Host-specific plant signal and G-protein activator, mastoparan, trigger differentiation of zoospores of the phytopathogenic oomycete Aphanomyces cochlioides
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- Islam, M.T., Ito, T. & Tahara, S. Plant and Soil (2003) 255: 131. doi:10.1023/A:1026114731718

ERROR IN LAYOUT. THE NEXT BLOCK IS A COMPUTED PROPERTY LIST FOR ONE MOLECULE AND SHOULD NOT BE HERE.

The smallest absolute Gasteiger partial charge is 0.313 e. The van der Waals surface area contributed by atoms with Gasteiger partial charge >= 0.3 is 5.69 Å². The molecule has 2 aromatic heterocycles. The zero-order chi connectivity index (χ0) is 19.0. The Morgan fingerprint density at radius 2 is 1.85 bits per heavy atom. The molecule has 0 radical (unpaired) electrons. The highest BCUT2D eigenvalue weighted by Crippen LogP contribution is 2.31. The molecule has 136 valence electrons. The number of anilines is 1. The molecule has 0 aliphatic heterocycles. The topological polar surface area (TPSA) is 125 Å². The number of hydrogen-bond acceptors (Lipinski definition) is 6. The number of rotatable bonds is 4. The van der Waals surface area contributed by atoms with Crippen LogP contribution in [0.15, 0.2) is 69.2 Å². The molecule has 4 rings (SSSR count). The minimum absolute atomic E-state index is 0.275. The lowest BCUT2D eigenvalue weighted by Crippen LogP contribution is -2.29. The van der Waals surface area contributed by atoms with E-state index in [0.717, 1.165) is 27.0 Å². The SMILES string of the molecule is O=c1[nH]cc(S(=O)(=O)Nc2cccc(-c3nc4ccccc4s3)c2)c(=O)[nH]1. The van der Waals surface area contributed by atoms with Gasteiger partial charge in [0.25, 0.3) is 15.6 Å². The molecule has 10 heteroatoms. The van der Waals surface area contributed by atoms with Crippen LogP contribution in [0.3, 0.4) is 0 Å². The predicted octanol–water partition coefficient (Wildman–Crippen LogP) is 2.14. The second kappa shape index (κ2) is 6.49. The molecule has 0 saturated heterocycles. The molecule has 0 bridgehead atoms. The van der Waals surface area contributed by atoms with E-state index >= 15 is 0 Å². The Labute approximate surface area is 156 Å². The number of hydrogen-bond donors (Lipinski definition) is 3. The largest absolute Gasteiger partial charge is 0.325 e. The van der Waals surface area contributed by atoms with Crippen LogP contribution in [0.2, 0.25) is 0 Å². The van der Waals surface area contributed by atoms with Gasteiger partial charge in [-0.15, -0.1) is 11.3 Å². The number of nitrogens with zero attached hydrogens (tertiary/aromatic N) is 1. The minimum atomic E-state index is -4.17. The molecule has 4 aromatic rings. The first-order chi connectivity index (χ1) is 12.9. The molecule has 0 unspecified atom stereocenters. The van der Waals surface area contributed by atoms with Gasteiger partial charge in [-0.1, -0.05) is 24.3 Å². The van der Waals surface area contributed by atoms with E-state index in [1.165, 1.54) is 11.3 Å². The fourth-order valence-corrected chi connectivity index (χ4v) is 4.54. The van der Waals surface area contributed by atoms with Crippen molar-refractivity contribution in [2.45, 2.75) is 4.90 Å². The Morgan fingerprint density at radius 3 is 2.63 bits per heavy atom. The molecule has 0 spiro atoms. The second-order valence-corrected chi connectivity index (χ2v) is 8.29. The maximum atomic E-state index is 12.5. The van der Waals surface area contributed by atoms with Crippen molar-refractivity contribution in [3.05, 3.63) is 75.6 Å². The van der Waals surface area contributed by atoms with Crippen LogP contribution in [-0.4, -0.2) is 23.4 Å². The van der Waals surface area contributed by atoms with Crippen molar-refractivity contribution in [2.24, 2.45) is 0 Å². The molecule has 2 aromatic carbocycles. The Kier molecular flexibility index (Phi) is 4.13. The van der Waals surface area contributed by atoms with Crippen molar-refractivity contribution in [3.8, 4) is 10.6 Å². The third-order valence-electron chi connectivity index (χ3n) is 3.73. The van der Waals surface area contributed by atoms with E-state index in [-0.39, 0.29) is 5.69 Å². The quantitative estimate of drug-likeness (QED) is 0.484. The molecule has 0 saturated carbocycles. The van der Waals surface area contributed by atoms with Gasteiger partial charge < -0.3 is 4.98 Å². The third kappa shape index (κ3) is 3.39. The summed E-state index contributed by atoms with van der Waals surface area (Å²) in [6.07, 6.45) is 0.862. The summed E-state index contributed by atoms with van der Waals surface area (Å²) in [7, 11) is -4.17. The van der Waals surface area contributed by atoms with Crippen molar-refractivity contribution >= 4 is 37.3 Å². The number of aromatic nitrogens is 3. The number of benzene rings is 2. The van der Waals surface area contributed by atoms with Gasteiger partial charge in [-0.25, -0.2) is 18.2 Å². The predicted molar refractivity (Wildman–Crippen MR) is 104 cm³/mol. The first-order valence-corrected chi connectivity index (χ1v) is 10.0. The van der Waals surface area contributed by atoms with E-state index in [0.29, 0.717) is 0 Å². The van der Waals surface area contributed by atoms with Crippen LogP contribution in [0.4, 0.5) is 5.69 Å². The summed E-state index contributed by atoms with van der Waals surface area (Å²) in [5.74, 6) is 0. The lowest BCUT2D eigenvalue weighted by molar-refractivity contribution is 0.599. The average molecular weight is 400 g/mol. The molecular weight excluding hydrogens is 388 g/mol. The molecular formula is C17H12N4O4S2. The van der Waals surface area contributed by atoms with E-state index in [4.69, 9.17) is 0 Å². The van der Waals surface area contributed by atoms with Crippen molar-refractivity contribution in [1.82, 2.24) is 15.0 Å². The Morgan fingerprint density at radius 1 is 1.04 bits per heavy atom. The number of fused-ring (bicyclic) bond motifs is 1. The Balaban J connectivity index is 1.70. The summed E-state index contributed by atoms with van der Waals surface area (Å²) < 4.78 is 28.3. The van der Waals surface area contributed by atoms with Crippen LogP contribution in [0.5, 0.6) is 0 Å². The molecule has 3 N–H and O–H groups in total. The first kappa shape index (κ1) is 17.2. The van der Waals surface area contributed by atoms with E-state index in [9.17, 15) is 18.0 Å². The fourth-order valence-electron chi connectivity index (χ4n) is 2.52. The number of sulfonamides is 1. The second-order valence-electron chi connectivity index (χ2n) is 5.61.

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We found that the gradient of a host-specific attractant, cochliophilin A (5-hydroxy-6,7-methylenedioxyflavone) isolated from the roots of spinach triggered encystment followed by germination of zoospores of Aphanomyces cochlioidesat a concentration less than micromolar order. This compound did not affect the growth and reproduction of this phytopathogen up to 10−6 M concentration in the culture medium. We also observed that mastoparan, an activator of heterotrimeric G-protein could inhibit the motility of zoospores and then strikingly effect encystment followed by 60–80% germination of cysts. Concomitant application of cochliophilin A and mastoparan showed stronger encystment followed by 100% germination of cysts. In addition, we have observed that chemicals interfering with phospholipase C activity (neomycin) and Ca2+ influx/release (EGTA and loperamide) suppress cochliophilin A or mastoparan induced encystment and germination. These results suggest that G-protein mediated signal transduction mechanism may be involved in the differentiation of the A. cochlioides zoospores. This is the first report on the differentiation of oomycete zoospores initiated by a host-specific plant signal or a G-protein activator.